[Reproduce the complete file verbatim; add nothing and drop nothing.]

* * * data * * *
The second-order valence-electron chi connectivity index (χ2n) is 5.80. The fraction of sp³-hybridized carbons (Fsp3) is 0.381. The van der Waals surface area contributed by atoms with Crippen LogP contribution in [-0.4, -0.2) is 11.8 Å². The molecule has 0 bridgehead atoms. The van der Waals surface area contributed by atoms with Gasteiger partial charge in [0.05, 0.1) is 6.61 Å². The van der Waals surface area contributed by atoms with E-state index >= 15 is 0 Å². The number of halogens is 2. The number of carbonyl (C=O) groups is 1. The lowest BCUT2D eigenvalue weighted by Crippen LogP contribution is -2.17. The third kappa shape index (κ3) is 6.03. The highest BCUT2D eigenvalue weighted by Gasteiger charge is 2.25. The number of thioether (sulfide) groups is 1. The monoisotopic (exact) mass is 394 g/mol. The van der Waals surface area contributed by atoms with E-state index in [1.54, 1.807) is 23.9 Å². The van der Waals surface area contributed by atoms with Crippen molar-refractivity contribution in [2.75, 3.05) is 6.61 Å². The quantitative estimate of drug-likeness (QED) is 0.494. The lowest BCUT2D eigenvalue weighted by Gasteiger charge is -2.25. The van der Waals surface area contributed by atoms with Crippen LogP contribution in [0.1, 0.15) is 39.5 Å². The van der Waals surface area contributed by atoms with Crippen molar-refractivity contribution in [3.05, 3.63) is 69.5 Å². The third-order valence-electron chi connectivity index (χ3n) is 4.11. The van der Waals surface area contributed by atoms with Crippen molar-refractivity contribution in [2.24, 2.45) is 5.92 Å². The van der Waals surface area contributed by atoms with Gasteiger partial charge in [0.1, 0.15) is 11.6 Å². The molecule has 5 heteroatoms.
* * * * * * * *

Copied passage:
The second-order valence-electron chi connectivity index (χ2n) is 5.80. The fraction of sp³-hybridized carbons (Fsp3) is 0.381. The van der Waals surface area contributed by atoms with Crippen LogP contribution in [-0.4, -0.2) is 11.8 Å². The molecule has 0 bridgehead atoms. The van der Waals surface area contributed by atoms with Gasteiger partial charge in [0.05, 0.1) is 6.61 Å². The van der Waals surface area contributed by atoms with E-state index >= 15 is 0 Å². The number of halogens is 2. The number of carbonyl (C=O) groups is 1. The lowest BCUT2D eigenvalue weighted by Crippen LogP contribution is -2.17. The third kappa shape index (κ3) is 6.03. The highest BCUT2D eigenvalue weighted by Gasteiger charge is 2.25. The number of thioether (sulfide) groups is 1. The monoisotopic (exact) mass is 394 g/mol. The van der Waals surface area contributed by atoms with E-state index in [1.54, 1.807) is 23.9 Å². The van der Waals surface area contributed by atoms with Crippen molar-refractivity contribution in [2.75, 3.05) is 6.61 Å². The quantitative estimate of drug-likeness (QED) is 0.494. The lowest BCUT2D eigenvalue weighted by Gasteiger charge is -2.25. The van der Waals surface area contributed by atoms with Crippen LogP contribution in [0.1, 0.15) is 39.5 Å². The van der Waals surface area contributed by atoms with Crippen molar-refractivity contribution in [3.05, 3.63) is 69.5 Å². The third-order valence-electron chi connectivity index (χ3n) is 4.11. The van der Waals surface area contributed by atoms with Crippen molar-refractivity contribution in [2.24, 2.45) is 5.92 Å². The van der Waals surface area contributed by atoms with Gasteiger partial charge in [0.1, 0.15) is 11.6 Å². The molecule has 5 heteroatoms.